It’s the age-old argument among comic collectors: should the cameo first appearance be equally as important as the first full appearance?
Comics publishers have long enjoyed the mystery and build up when introducing a new character. Since the silver age, most significant characters are teased with a cameo or two before being given a larger role in an upcoming story. DC Comics did this just last year with the debut of the Batman Who Laughs, giving readers a glimpse of him in Dark Nights: Metal #2 before showing off the full deal in Teen Titans: Rebirth #12.
The question, then, is which one should be considered the true first appearance? Comic grading companies CGC and CBCS label them both first appearances, but they differentiate by designating the full and cameo debuts separately. However, that doesn’t answer the prior question. And in the end, the answer comes down to individual preference.
While the initial cameo might not get its due respect as being the first appearance (you can look at the gaping differences in prices for evidence), it does present an opportunity for fans of legendary characters to get their pieces of history. Simply put, the cameo is a much cheaper option.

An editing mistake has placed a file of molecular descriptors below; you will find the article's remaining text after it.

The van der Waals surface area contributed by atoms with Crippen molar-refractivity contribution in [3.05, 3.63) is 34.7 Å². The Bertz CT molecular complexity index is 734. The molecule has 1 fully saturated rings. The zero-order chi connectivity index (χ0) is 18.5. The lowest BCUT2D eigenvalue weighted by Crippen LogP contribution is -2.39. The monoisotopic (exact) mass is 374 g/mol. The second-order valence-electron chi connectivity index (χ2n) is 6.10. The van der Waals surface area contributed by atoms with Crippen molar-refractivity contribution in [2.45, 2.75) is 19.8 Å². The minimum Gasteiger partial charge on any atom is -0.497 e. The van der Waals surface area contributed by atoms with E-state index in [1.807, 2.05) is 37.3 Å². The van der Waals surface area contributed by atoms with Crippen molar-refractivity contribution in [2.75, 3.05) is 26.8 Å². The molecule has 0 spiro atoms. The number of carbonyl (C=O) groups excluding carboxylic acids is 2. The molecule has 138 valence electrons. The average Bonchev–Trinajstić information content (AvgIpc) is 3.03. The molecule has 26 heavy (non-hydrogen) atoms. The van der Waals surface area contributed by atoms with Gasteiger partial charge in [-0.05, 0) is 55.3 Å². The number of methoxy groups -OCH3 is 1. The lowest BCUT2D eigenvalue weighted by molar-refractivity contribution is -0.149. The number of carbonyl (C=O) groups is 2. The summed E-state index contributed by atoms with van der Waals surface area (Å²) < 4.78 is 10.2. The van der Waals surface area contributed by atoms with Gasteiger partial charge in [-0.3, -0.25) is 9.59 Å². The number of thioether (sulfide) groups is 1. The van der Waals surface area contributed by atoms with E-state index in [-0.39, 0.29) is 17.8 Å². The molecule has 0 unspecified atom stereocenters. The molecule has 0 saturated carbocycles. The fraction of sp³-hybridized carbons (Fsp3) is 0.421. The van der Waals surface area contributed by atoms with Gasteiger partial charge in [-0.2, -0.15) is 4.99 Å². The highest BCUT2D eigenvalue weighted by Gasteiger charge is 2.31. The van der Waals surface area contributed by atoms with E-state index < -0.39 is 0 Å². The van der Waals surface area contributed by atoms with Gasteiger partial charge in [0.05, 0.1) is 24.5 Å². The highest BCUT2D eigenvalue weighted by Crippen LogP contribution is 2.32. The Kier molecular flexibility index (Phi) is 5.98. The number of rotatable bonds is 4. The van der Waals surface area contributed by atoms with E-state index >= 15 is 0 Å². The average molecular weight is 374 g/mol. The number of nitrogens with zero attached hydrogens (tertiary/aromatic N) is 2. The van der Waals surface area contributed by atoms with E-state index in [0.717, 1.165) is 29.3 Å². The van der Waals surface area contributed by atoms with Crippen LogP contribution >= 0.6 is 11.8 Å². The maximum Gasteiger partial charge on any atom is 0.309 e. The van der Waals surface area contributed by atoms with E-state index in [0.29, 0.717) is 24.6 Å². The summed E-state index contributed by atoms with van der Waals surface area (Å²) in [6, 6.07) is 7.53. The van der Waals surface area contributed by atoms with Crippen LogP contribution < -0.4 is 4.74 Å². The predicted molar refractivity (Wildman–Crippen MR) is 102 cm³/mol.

Incredible Hulk #181 is a Holy Grail among collectors, and it has a price tag to account for it. With the original Wolverine returning to the pages of Marvel comics, and fans eagerly awaiting news of when he and the rest of the X-Men will debut in the Marvel Cinematic Universe, the price is only getting higher. In the past year alone, every single grade of Hulk #181 has risen in value, and that will not change for a while.
If you’re like me, shelling out $1,000 or more for a mid-grade copy is not realistic. However, there is Incredible Hulk #180. Wolverine only appears in the final panel, but it is still his first appearance in a comic, and it is a much cheaper option - you can get a mid-grade copy for closer to $200.
Like Hulk #181, Amazing Spider-Man #300 is an immensely popular comic that isn’t showing signs of slowing. In the past 90 days, ASM #300 graded a 9.0 has been averaging over $300 whereas that same comic would have been in the $200 range only a year ago. This is the case for virtually all grades.
A Venom fan looking for a piece of the character’s history need only look one issue prior. As comics publishers often do, Venom is teased in the final two pages of Amazing Spider-Man #299. That same near-mint grade will cost you less than $100 on average, saving you quite a bit if you are feeling the post-Christmas budget crunch this time of year.
The closer we get to the May release date for Deadpool 2, the more popular New Mutants #87 is going to be. Over the past 90 days, a CGC 9.0 is edging closer to the $200 mark. As a fan of the character, you can pick up a copy of New Mutants #86 with Cable’s last-page cameo for pennies on the dollar compared to the full appearance. In fact, a CGC 9.0 averaged just $15 in 2017.
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